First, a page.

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In $3.3 Billion Blockbuster Deal, General Electric Company Sells Appliances Business to Electrolux

Ending a quest that started in 2008, General Electric has found a buyer for its home appliance business. Swedish home goods giant Electrolux has signed on the dotted line, and will pay $3.3 billion for GE's most iconic consumer products division.

Source: Electrolux.

Assuming the deal clears regulatory reviews, the companies expect to close it in the second half of 2015. If not, Electrolux would be on the hook for a $175 million breakup fee.

Electrolux agreed to continue using the GE Appliances brand, via a long-term license agreement with GE. The Swedish company expects to reap some $300 million in annual cost synergies from this deal, as the two businesses bring together their operational logistics.

But manufacturing will continue to depend on GE Appliances' nine established sites, employing about 12,000 Americans. The Electrolux-owned operation will also exploit GE's nationwide distribution and marketing networks, giving Electrolux a much higher profile in North America.

Electrolux investors sent the stock nearly 6% higher on the Stockholm exchange. GE shares rose as much as 0.8% on the news.

For GE, the deal is an important step toward the company's long-term vision.

When CEO Jeff Immelt first said he would like to unload this asset, he was looking for exits from several slow-growth and highly volatile operations. The appliances segment fit both of these bills: "GE Appliances has a very strong brand," Immelt said in 2008. "However, it remains primarily a U.S. business, meaning its fortunes are tied to the rise and fall of a single market."

The deal also helps GE focus on business-to-business operations rather than sales to the fickle consumer. That's in line with the 2011 sale of media unit NBC Universal to cable broadcaster Comcast , and also plays well alongside the sale of credit card and consumer banking operations in markets like Thailand, Switzerland, and the U.S.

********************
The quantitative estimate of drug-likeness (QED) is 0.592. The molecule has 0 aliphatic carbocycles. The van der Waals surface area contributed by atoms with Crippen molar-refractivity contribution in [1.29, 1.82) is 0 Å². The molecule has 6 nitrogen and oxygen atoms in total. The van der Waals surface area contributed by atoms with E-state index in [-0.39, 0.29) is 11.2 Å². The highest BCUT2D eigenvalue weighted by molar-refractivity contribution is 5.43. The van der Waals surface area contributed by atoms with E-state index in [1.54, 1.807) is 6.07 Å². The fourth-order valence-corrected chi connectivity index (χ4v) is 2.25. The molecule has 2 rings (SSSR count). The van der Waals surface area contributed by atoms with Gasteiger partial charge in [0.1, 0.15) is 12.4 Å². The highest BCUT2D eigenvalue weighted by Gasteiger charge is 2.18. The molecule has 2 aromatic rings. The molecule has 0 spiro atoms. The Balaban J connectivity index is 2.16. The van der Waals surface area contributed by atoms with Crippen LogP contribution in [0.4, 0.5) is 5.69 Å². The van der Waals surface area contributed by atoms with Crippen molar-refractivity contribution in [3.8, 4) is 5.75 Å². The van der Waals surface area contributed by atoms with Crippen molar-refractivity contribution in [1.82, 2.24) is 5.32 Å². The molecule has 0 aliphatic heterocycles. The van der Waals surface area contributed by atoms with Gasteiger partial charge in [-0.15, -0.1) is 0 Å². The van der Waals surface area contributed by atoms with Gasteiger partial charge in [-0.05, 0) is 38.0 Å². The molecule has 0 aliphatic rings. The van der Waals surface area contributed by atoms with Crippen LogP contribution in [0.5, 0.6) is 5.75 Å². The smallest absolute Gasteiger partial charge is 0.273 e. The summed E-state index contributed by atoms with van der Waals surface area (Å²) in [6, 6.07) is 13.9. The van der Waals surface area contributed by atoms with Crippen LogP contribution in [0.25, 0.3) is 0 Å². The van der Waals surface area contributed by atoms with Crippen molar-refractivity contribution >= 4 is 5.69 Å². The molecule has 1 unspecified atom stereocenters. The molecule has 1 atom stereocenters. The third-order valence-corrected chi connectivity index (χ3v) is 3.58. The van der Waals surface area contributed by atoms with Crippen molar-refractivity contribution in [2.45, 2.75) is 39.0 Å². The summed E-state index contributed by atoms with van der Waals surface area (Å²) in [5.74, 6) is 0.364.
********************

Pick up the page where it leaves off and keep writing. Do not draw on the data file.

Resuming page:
But wait -- there's more. If GE has one overarching goal right now, it would be to rebalance its dependence of the bank-like GE Capital division. The pending $17 billion acquisition of French power grid specialist Alstom hinges on this target. Management is hoping to collect 75% of its earnings from industrial operations and only 25% from financial finagling, up from the current 60/40 split.

At first glance, selling a small but significant unit from the industrial side of the house would seem to work against this long-term target. Immelt would beg to disagree, though.

Source: General Electric .

"This transaction is consistent with our strategy to be the world's best infrastructure and technology company," he said in a prepared statement. The press release went on to explain how GE wants more of its high-margin energy, power, aviation, and healthcare businesses at the expense of less profitable operations.

The appliances and lighting division accounted for 5% of GE's sales in 2013, but only 1% of total operating profits. In other words, the division is far less profitable than the average GE business.

By accelerating the strategy shift into more profitable segments, GE should reach its 75/25 target faster. Keep in mind that it's an earnings goal, not a new revenue balance. That's why it helps to remove a less-profitable unit from the industrial side of the equation.

So everyone leaves the deal-making table happy. Electrolux expands and enhances its North American operations, and General Electric takes steps toward meeting three different long-term goals.

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The article In $3.3 Billion Blockbuster Deal, General Electric Company Sells Appliances Business to Electrolux originally appeared on Fool.com.

Anders Bylund has no position in any stocks mentioned. The Motley Fool owns shares of General Electric Company. Try any of our Foolish newsletter services free for 30 days .We Fools may not all hold the same opinions, but we all believe that considering a diverse range of insights makes us better investors. The Motley Fool has a disclosure policy .

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The views and opinions expressed herein are the views and opinions of the author and do not necessarily reflect those of Nasdaq, Inc.

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